Fantasy Case Study: Would a Super Bowl Commercial Work for a Small Business?
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With a price tag at an eye-popping $5M for a 30 second spot for a commercial during this Super Bowl, obviously a commercial is not in my current budget. But what if the funds were available? What would a campaign for an apparel site like I currently market need to look like and produce to make this massive investment make sense?
First, the reach is out of this world, so the value of over 110 million people being exposed to the company for the first time is incredibly valuable. Obviously, this is nearly impossible to measure. The additional press of a ad that “wins” makes this even harder to predict. For now, my analysis will be based more on trackable ROI and not the other value. The exposure would have to be the icing on the cake, not the main reason for a small company to invest such a massive amount.
This value could be brought through multiple ways. Through a multi-tier marketing approach, we would supplement the ad with a Facebook, Twitter, and Pintrest social campaign. While we would likely spend to help boost these, lets assume that this is all organic. We would run teasers leading up to the big game and have a full supplement over the next 3 months to help nurture any new social followers who watch the commercial and look for more on social.
If we assume that the value of a Superbowl watcher is no greater than a paid visitor from a targeted Facebook ad, a new follower would need to cost around $1 for FB and $2 for Twitter. So if “building social” was the one and only goal, the “break even” point for a social campaign would be 2,000,000 FB followers and 1,000,000 Twitter followers.
This would mean we’d need around 3M social followers out of 110M potential eyeballs. That would mean 2.7% of the people who saw the ad would need to not only get to our social accounts, but interact with them. The chance? About as good as the Colts winning the Superbowl this year.
Next would be driving the traffic directly to the site and focus on sales. Using some assumptions, lets use a very conservative number of $8,000,000 in sales over the lifespan of the campaign to be successful. At an average cart value of $200, that means we need to tie back 40,000 sales to this 30 second spot to even consider it.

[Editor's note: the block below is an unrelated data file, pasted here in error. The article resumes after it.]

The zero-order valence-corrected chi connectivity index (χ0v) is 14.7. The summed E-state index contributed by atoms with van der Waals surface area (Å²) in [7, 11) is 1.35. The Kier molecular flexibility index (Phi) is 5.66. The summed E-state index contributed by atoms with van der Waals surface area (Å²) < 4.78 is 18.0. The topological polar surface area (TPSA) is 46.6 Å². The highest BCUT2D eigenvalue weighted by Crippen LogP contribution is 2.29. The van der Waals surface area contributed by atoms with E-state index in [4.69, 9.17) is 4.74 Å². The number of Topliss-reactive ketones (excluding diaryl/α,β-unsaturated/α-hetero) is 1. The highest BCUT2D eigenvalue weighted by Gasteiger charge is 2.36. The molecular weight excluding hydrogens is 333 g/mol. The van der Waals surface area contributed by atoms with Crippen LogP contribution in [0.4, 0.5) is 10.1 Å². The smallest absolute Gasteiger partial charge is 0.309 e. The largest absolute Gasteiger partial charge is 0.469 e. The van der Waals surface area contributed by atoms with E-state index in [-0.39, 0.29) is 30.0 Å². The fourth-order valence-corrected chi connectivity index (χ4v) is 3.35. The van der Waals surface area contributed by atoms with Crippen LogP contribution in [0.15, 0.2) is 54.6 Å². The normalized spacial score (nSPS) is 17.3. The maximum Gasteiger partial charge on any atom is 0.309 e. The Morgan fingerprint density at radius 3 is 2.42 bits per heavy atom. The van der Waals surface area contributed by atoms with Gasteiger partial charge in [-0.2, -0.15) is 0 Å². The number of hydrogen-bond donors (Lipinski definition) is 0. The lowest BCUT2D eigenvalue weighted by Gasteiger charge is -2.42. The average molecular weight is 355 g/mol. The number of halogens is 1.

At a industry standard 3% conversion rate, we’d need to drive 1.33M visitors to the site from the ad/pr/social strategy. Again, with 110M eyeballs, that’s 1.3% of all visitors visiting the site. This again seems like quite a stretch, as a targeted campaign with top position on Google AdWords (where a link is readily available to click) isn’t going to come close. And all 110M people watching aren’t going to even speak the language, let alone wear the type of products we’re selling.
This model becomes a bit more appealing if you add an email newsletter component to gather leads on a weekly marketing drip list. And when you take in to consideration each new user will have a much higher average lifetime value, the strategy becomes a much more long-term solution. But with any of my marketing campaigns, I try to at least break even on the initial campaign with the ROI coming from return visitors and dripped marketing campaign.
The combination of the publicity, brand awareness, social strategy, and sales would all be included in a real life example. And with a comprehensive drip campaign on each lead through email and social, as well as a lifetime value make it a bit more appealing than originally thought.
But without a huge margin product and/or a much wider target market, a boutique apparel site doesn’t make much sense. If this was myth buster, buying a Super Bowl ad would get a big old BUSTED.
That said, I’m interested to watch how these companies do leverage social media & take advantage of their time in the spotlight. There’s definitely something to be learned from the success and failure to others.
So while Peyton is attempting to win one before riding off in the sun, I’ll make sure to pay attention to the commercials and see what lessons I can learn on the biggest marketing stage.